Many common diseases have a genetic component. StoreGene has tests in development for various diseases that use genotyping of associated variants, or a combination of genotyping and environmental factors, to provide a more accurate assessment of disease risk.
Abdominal aortic aneurysm (AAA) a localised swelling of the abdominal aorta. It ususally causes no symptoms, but carries a risk of rupturing, which causes massive internal bleeding and is often fatal. The main risk factors for AAA are age, male sex, smoking, atherosclerosis and its related risk factors, and blood pressure. In the UK, the NHS offers AAA screening for men over 65 years old.
Genetic risk factors have also been found that contribute to risk of AAA. Our test will use conventional and genetic risk factors to provide an individual risk estimate for disease.
Type 2 diabetes is a chronic condition that causes raised blood glucose levels, due to insufficient insulin production by the pancreas or a lack of sensitivity to insulin in the pancreas. People with diabetes are up to five times more likely to develop cardiovascular disease, and it can also cause other serious complications like vision loss, kidney failure and lower limb amputation.
Risk factors for type 2 diabetes include age, ethnicity and being overweight or obese, but genetic variants can also play a large role. Adding in genetic variants has been shown to improve prediction of diabetes risk. Our test will use conventional risk factors and the genotypes of 65 variants to provide an estimate of individual type 2 diabetes risk.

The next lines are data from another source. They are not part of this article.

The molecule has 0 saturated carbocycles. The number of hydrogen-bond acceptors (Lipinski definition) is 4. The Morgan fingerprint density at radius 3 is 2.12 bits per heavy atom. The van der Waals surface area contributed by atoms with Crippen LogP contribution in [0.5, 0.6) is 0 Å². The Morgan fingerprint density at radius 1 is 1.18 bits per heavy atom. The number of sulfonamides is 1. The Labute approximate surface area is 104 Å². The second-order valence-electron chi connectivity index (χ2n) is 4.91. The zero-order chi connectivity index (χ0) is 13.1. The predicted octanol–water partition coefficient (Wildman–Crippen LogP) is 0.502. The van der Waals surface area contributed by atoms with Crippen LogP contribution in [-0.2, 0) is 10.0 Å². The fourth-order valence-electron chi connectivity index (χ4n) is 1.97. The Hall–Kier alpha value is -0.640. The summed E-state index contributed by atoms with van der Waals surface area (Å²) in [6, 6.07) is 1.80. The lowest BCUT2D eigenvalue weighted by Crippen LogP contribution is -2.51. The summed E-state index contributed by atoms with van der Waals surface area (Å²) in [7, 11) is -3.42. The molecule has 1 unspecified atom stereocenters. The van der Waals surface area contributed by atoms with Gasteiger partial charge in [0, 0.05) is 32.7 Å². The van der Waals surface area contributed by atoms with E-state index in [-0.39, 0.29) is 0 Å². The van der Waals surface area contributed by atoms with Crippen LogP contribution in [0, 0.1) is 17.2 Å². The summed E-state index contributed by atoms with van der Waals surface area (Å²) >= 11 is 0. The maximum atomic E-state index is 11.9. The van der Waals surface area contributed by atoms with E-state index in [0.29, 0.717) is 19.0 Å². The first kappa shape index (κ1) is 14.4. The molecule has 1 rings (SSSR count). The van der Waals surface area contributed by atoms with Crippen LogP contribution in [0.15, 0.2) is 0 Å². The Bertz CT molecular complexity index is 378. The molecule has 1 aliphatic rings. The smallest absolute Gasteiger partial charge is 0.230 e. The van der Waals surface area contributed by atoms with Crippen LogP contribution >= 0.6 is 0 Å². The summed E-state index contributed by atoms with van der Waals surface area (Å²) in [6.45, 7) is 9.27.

Colorectal cancer is one of the most common types of cancer in the UK, with approximately 1 in 20 people developing it in their lifetime, and it is associated with a high mortality rate. A number of factors can increase people’s risk of developing colorectal cancer, including age, diet, being overweight or obese, physical inactivity, alcohol consumption and cigarette smoking. Genetic factors can also have an influence on overall risk of colorectal cancer.
A small percentage (5%) of colorectal cancers are caused by single inherited mutations that cause colorectal cancer syndromes. People who have a mutation that causes one of these syndromes have significantly increased chances of developing colorectal cancer. However, having a mutation does not mean a person will definitely develop colorectal cancer. There may be a number of ways of reducing the risk of developing cancer including early screening and therapeutic intervention.
StoreGene will use a DNA sample to look at common variants and lifestyle factors, providing a general assessment of how genes and lifestyle affect colorectal cancer risk, and the presence of any rare inherited mutations that cause colorectal cancer syndromes.